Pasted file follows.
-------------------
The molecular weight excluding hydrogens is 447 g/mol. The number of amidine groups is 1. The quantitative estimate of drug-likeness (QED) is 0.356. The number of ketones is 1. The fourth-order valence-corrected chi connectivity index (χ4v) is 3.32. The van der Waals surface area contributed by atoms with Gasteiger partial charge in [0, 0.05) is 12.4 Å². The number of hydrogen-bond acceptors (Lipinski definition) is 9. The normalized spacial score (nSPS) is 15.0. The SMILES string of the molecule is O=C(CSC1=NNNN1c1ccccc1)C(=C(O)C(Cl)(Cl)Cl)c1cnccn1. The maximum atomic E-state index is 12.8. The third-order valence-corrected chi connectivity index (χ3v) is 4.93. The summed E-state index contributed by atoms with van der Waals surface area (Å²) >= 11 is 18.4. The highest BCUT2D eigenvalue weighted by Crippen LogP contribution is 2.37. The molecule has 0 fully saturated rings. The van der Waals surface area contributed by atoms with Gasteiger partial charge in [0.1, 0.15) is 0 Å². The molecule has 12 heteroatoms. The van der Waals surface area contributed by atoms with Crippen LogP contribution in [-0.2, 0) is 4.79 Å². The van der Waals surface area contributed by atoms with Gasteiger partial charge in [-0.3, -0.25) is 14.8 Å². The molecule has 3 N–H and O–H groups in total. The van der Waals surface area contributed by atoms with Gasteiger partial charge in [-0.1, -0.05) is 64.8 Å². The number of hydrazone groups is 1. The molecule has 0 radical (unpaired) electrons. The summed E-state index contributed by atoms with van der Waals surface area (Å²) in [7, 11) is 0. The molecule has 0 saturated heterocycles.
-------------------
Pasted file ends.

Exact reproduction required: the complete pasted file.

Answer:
The molecular weight excluding hydrogens is 447 g/mol. The number of amidine groups is 1. The quantitative estimate of drug-likeness (QED) is 0.356. The number of ketones is 1. The fourth-order valence-corrected chi connectivity index (χ4v) is 3.32. The van der Waals surface area contributed by atoms with Gasteiger partial charge in [0, 0.05) is 12.4 Å². The number of hydrogen-bond acceptors (Lipinski definition) is 9. The normalized spacial score (nSPS) is 15.0. The SMILES string of the molecule is O=C(CSC1=NNNN1c1ccccc1)C(=C(O)C(Cl)(Cl)Cl)c1cnccn1. The maximum atomic E-state index is 12.8. The third-order valence-corrected chi connectivity index (χ3v) is 4.93. The summed E-state index contributed by atoms with van der Waals surface area (Å²) >= 11 is 18.4. The highest BCUT2D eigenvalue weighted by Crippen LogP contribution is 2.37. The molecule has 0 fully saturated rings. The van der Waals surface area contributed by atoms with Gasteiger partial charge in [0.1, 0.15) is 0 Å². The molecule has 12 heteroatoms. The van der Waals surface area contributed by atoms with Crippen LogP contribution in [-0.2, 0) is 4.79 Å². The van der Waals surface area contributed by atoms with Gasteiger partial charge in [-0.3, -0.25) is 14.8 Å². The molecule has 3 N–H and O–H groups in total. The van der Waals surface area contributed by atoms with Gasteiger partial charge in [-0.1, -0.05) is 64.8 Å². The number of hydrazone groups is 1. The molecule has 0 radical (unpaired) electrons. The summed E-state index contributed by atoms with van der Waals surface area (Å²) in [7, 11) is 0. The molecule has 0 saturated heterocycles.